With an available boost of electric power, e-bikes offer a versatile alternative for both commuter and leisure uses.
What if there was a somewhat-magical device that could cut your car use, enhance your health and reduce commute time? There may be – it’s known as an electric bike, or e-bike.
E-bikes can boost bike usage, offer health benefits and use “an order of magnitude less carbon dioxide than a car traveling the same distance,” according to a 2016 research review published in the journal Transport Reviews. In fact, access to an e-bike increased cycling trips and distances traveled – and nearly doubled the bike as a mode of transportation, observed one Norwegian study.
First, a quick intro to the e-bike world. Like a traditional bicycle, an e-bike has two wheels, pedals and a saddle. Unlike a traditional two-wheeler, an e-bike also has a motor with 750 watts or less of power. All three help you maintain or improve cycling speed with less effort.
E-bikes are classified in three different types: Class 1 and Class 3 bikes are powered proportionally to the “input” a rider gives via pedaling. “It feels natural, and you’re still riding a bike, so all your reflexes, skill and comfort you’ve developed over years of riding bikes apply immediately,” says Fritz Rice, sales manager of Gregg’s Cycles, near Greenlake.
Most Read Stories
- King County investigating first presumptive case of monkeypox in WA
- How to grill the perfect steak
- Joshua Freed, former Bothell mayor and GOP gubernatorial candidate, accused of misleading real estate investors
- Planning to buy a house in Washington? You may want to check the wildfire risk
- Seattle accountant retires on cruise ships to save money
Class 2 e-bikes don’t require pedaling, and feel less like a bike. Instead, users rely on a throttle, a thumb-powered or twist-device that controls the flow of power to an electric engine.
Climb steep hills … faster
Even on our region’s steep hills (Mount Rainier excepted), Class 1 and Class 2 bikes can reach 20 mph, while Class 3 bikes can travel at 28 mph. Municipal laws can vary by city, but Washington State’s e-bike law states that Class 1 and Class 2 bikes can use bike lanes, while Class 3 bikes must stay in the street.
“Power output isn’t a problem, even going up a hill with heavy cargo,” Rice says. For those intimidated by the speeds of Seattle traffic, e-bikes can help you confidently keep pace.
With e-bikes, motor use is optional, Rice notes. “You can have as much of a workout as you want,” Rice says. You can ride to work using electric power – and arrive still fresh. Then, turn off the power or use lower power for the ride home, where showers might be more convenient.
But on your way home from work, you might feel emboldened to take the longer, more scenic route, or stop to pick up tonight’s dinner ingredients.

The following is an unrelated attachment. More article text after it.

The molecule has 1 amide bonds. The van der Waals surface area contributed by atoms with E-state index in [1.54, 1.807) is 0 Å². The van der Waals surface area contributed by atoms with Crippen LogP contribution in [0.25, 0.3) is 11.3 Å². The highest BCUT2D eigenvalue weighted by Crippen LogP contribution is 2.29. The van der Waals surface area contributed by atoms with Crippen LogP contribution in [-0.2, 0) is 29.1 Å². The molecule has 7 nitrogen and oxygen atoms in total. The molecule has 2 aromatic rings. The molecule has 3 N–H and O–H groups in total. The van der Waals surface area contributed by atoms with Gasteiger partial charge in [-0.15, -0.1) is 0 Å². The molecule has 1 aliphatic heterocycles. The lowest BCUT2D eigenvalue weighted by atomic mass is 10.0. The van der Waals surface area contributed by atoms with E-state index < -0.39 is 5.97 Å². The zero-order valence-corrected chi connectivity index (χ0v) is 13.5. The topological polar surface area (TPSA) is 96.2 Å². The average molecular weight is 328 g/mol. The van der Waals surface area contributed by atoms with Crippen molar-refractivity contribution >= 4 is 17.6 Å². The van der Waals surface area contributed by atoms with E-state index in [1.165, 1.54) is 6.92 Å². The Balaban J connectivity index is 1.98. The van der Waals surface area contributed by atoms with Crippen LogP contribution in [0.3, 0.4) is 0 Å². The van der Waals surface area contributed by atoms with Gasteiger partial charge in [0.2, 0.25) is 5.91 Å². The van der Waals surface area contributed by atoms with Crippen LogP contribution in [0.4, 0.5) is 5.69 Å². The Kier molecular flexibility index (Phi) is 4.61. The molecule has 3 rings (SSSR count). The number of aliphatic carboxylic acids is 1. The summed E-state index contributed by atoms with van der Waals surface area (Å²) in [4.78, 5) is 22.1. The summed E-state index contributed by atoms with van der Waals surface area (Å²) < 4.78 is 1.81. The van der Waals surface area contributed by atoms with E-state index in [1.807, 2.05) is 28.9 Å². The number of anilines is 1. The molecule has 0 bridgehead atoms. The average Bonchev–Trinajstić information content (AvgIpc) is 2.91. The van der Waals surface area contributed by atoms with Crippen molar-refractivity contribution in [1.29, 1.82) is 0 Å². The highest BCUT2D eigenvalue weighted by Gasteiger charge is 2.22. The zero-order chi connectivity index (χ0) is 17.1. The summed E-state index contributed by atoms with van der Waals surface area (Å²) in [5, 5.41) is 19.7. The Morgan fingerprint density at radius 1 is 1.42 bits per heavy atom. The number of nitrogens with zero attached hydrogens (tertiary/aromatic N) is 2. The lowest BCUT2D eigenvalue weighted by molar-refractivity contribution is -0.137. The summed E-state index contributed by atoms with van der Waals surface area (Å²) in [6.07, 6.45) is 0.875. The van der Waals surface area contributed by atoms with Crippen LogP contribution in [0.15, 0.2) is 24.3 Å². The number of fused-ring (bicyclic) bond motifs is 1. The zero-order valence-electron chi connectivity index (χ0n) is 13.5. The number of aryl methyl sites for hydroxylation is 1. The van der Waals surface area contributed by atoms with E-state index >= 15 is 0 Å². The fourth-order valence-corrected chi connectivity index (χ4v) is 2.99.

“Even if you go through more bike chains and brake pads than with an unpowered commuter bike, it’s still cheaper than gasoline, insurance, tabs and parking,” Rice says.
Of course, buses are always available, but those can get stuck in gridlock or take longer than an e-bike commute. “It’s not just cars that these bikes compete with,” he says.
A bike gives you access to neighborhoods where it might be hard to find parking or it’s inconvenient to explore by car. “You can go to that restaurant that’s normally impossible to park near,” Rice says.
E-bikes can increase leisure trips as well. One Gregg’s customer in his 70s was having a hard time keeping up with compatriots, despite decades of long cycling trips abroad. An e-bike allowed the road rider to join his wife and friends on long excursions around Lake Washington, or out to Bellevue.
Ditch the car
You might not ride 20 miles to a nursery to tote back large trees, Rice notes, but most car-related tasks can also be performed with an e-bike. “You can inject some fun into some otherwise mundane activities,” Rice says – whether you’re going on a weekend errand or zipping to work.
Typically, he says, people start out using an e-bike for commuting, then find additional uses (and excuses) to pedal. “For many folks, an e-bike does replace a car in their lives,” he says.
Access the city
“One of the things I like about electric bikes is the potential for inclusivity,” Rice says: E-bikes create options for those disinclined to ride due to ability, inclination or the area’s hilly topography.
As well, some neighborhoods or communities are underserved by public transportation, or have nonexistent sidewalks, he notes. An e-bike offers an accessible car alternative.
In fact, some research has shown that those most interested in buying an e-bike are those currently cycling the least. As potential users learned more about e-bikes or took one for a spin, they were more likely to become interested in buying one.
In general, a battery can last 60-100 miles before needing a recharge, but the life is determined by a variety of factors, including the battery size, hills, rider weight, bike weight, tire pressure, headwinds and more.
You may have tried e-biking using one of the local rideshare companies, such as Lime. However, the best way to experience an e-bike’s benefits is to take a test ride, as the materials and handling are different than a rideshare e-bike, Rice says.
“As with any bike, a lot of questions will be answered in the first two minutes of your first ride,” he says.
The National Bicycle Dealers Association has ranked Gregg’s Cycle as one of America’s best bike shops. Gregg’s maintains a large staff of knowledgeable, enthusiastic cyclists ready to help first time riders and die-hard cycling veterans find what they need.